At that time, Russia had a strong hold on our country since we were technically a republic within the Soviet Union. Traditional Kazakh Music and dance was frowned upon in those times. But I found a dance I liked, Bharatanatyam! Rhythmic movements, body language, balance, an aesthetic costume, and a strict discipline in its steps and performance. I was looking exactly for something like this. Connection with inner world, nature, reflection of relations between human being — all can be found in beautiful Bharatanatyam dance.
My aim was to learn reach Bharatanatyam art. I then started exploring some opportunities in the Indian Consulate in Uzbekistan, and I tried to persuade them to let me to go to India to learn dance. As expected, I did not get a single response. I then tried another my own way to learn dance. I gathered as many images I could find of Indian dance postures from books and magazines and tried to create a blend of Indian dances. I started teaching this to some local people. I was studying for my Master’s in journalism due to my father’s insistence.
While working in the army, having fought in World War II and served at many high positions in the Army and police forces, my father Yeleusin had written many books. He was insistent I do the same, learn, get married and then work somewhere and then possibly if it left any space in my life, to learn and practice dance. Just then, Kazakhstan became free of the Soviet Union, got Independence. This gave me the freedom to explore Indian dance much more freely, to fulfil my dreams.
I then went back to the Indian Embassy as soon as it open and showed dance performance with my students. They were impressed, and finally agreed to help me get to India. I was the first Kazakh student to come to Kalakshetra after getting an ICCR scholarship. I was stunned to see the crowd of people at Chennai airport. This was an antithesis to the sparsely populated Kazakhstan. Somehow, I also realized that they were speaking some form of Kazakh. Later, after starting to learn Tamil, I realized that the grammar of Kazakh and Tamil was quite similar.
I started learning, and I did not want to waste any time since I was already late to start learning. For five years after that, I was only studying dance, I practiced dance in the morning, afternoon and later at night, studying Tamil and Sanskrit. I did not do anything like going here and there, enjoying with friends or anything similar to the other youngsters of my age. This was especially tough for me since Indian dance needs a linguistic context and an understanding of the words, without which the emotions in it are not understood properly. The epics of Ramayana and Mahabharata, the stories of Shiva and Parvati, the stories of Kalidasa and the Ashtapadis of Jayadeva, all needed a depth of understanding and interpretation. Naturally, it was going to be tough to understand a two millennium old tradition in five years. After staying in India for five years, I left in 1998. But then came back again and again to learn more and more on Bharatanatyam. Much later I started coming to learn Kathak to Delhi so that I would be able to teach more types of classical dance to the people of my country. In 2011 I completed my Master’s in Bharatanatyam and a PG diploma in Yoga Therapy. I also learnt Carnatic music at that time. I was simply striving to become a good artists, you have to do many efforts, and efforts are always not enough and very necessary. Then only you can inspire many people as well.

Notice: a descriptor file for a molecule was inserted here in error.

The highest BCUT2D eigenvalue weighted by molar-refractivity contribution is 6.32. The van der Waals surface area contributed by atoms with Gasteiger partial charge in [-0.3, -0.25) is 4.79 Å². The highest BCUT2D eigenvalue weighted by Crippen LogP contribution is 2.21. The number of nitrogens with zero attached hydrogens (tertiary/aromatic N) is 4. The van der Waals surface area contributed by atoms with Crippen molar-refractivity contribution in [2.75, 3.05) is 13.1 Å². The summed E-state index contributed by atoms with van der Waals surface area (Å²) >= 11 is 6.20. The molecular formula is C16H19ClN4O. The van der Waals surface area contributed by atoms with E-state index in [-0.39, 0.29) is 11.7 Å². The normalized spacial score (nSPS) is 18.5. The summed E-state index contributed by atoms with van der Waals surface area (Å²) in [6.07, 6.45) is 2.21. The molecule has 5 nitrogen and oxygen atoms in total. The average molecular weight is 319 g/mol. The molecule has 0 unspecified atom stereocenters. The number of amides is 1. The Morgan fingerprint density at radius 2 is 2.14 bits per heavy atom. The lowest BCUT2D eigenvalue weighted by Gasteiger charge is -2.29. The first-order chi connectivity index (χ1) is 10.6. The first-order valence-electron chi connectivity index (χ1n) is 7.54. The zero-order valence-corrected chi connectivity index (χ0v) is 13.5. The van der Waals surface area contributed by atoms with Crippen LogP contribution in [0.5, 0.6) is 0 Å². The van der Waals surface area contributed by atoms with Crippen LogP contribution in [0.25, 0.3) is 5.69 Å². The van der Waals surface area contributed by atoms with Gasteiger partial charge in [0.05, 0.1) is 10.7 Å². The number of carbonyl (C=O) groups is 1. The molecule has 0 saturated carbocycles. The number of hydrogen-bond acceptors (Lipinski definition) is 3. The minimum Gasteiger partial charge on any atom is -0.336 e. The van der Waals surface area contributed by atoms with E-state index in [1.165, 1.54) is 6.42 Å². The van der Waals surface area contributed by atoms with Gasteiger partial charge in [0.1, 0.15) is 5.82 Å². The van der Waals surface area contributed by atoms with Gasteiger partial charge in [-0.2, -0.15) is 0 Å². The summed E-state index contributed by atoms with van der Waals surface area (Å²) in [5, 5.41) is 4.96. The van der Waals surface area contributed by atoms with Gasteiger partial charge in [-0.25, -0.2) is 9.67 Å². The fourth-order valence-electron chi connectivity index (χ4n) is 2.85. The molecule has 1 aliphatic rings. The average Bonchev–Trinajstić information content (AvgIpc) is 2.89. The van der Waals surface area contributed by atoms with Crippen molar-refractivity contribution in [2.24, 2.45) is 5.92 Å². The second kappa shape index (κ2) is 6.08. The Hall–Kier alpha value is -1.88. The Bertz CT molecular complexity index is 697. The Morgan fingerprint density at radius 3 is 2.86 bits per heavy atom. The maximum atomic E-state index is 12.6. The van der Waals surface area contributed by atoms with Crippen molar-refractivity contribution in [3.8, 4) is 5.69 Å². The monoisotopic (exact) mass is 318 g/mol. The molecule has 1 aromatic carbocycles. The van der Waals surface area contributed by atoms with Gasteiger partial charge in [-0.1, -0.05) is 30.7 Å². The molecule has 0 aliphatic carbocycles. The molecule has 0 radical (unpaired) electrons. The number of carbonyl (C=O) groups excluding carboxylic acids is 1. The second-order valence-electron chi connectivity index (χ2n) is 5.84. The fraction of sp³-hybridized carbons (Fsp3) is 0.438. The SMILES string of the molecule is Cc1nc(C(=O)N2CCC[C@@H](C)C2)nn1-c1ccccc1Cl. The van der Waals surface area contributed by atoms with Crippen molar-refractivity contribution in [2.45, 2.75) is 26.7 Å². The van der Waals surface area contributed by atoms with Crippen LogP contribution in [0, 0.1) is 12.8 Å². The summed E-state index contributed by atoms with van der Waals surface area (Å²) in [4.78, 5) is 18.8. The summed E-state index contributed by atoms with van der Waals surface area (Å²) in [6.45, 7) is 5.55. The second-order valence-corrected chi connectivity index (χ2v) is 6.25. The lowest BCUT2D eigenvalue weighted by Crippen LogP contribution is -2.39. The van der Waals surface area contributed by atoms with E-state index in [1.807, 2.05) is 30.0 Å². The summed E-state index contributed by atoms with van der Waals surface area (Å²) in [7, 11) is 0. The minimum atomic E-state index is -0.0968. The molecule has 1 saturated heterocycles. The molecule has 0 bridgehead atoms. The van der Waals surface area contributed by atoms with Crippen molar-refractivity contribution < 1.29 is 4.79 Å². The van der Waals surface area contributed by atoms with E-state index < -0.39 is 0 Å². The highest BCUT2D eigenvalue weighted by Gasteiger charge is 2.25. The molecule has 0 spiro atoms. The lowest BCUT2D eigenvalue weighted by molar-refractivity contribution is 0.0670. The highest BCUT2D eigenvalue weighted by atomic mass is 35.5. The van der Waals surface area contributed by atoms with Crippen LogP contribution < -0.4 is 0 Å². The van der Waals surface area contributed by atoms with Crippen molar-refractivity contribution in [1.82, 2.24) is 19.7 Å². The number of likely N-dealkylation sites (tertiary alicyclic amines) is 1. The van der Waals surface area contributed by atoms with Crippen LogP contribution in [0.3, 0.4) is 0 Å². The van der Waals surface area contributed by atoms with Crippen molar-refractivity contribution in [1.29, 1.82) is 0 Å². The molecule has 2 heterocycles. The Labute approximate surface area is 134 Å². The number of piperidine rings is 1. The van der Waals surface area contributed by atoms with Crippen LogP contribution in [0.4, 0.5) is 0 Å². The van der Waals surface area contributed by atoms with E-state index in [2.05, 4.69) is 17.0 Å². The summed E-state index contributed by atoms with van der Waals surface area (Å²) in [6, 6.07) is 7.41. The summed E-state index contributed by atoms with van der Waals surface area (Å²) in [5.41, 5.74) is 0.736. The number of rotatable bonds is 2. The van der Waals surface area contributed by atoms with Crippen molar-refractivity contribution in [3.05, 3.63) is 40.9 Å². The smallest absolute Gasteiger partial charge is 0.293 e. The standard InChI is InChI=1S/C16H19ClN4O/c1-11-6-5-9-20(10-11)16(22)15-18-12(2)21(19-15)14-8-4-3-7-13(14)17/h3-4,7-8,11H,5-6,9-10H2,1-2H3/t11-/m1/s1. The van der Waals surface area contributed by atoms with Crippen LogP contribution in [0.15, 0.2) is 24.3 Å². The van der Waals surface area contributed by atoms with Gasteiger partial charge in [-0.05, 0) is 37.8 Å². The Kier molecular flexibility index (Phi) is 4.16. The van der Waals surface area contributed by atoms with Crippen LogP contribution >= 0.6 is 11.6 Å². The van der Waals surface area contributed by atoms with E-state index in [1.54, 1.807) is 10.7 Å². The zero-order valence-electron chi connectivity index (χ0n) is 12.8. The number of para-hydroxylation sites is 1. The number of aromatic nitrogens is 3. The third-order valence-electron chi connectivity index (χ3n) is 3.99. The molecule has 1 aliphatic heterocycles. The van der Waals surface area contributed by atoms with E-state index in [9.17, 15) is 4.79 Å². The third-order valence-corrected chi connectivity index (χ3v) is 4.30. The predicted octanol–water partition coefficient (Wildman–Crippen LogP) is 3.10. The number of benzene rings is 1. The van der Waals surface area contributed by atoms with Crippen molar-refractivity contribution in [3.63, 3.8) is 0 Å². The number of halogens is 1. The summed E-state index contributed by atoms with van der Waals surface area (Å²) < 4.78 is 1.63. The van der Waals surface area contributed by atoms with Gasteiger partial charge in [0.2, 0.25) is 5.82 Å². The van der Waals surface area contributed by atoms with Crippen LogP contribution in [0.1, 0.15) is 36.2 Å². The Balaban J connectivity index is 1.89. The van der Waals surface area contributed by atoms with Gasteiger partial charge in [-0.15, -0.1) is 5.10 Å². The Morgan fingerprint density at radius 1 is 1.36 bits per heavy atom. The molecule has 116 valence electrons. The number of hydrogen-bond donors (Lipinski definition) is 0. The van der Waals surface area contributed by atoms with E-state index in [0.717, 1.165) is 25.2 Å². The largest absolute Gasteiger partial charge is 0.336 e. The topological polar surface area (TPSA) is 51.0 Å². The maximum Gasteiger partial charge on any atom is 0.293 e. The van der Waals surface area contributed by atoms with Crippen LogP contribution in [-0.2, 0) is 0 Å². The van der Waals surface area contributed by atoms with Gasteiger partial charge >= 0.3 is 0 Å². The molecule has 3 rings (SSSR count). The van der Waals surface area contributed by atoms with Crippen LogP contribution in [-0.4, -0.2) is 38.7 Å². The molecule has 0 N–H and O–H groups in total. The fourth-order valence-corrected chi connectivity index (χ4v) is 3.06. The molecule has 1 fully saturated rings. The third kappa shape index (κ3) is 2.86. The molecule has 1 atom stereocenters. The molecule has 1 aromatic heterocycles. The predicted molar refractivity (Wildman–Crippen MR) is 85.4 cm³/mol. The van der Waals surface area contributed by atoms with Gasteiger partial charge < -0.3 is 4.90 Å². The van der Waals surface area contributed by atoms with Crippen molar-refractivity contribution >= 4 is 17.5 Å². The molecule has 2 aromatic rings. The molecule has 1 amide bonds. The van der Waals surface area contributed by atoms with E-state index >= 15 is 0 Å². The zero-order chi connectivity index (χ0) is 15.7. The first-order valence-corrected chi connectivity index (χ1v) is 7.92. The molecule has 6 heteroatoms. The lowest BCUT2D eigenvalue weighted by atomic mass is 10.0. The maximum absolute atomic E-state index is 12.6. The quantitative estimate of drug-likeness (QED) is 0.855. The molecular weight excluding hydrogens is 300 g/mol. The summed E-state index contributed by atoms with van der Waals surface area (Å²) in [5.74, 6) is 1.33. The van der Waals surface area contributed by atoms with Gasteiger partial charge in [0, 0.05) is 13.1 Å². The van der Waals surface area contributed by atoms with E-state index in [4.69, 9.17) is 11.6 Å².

While staying in India I always felt as if I was a monk in my last birth, roaming the vast plains of India as an ascetic.
Now, at the Centre for Indian Classical Dances in Almaty, the students learn dance but also the thoughts and philosophy behind each and every dance item. Indian dance is always beyond entertainment and visual or aural pleasure. Indian dance provides a new perspective of humanity to you. The Shlokas and stories in Bharatanatyam always show a human rising above wickedness towards goodness and ultimately, divinity. This dance form combines for example ancient stories of Ganapati but also addresses pressing contemporary problems. The fraying relationships between people, the greed of mankind, and the rising loneliness of man in an increasingly interconnected world. And How to create the beautiful society – that is my effort to show people through my dance art.
I had always felt a similarity between Kazakh and Indian social life. Family values was a common point of emphasis in these cultures. I am now also trying to create a blend of Kazakh and Indian dance as a tool to show people closeness of our countries and cultures.
I am trying to do my bit in ensuring that dance never loses its relevance as we march ahead. Values of Classical dance will never vanished. To make this values to realise to young generation I am also currently working on book on the Mudras in Bharatanatyam and their impact on our health. Just as my Centre in Kazakhstan is the first in the country, I am striving that my book will be such a trendsetter too.
I somehow feel that nature and its elements were trying to tell me something. I somehow had anticipated a crisis like the ongoing COVID crisis. Currently, I and my friend Anna Donets, an Uzbek painter, are working together to create a joint performance on the five elements, combining her painting and my dance. We are trying to attract people’s attention to hidden energy of Mother-earth. We are trying to bring the world back to the message of preserving nature and in learning from this unprecedented crisis that has befallen on the world. I have always aim in my life.
Akmaral Kainazarova is Central Asia’s first Guru of Indian Classical Dance. She has been a disciple of both Bharatanatyam and Kathak and has also completed her postgraduation in Yoga. She is taking Indian culture and spiritual foundation to Kazakhstan. She is currently authoring a book on the Mudras of Bharatanatyam and their significance on our physical and spiritual well-being.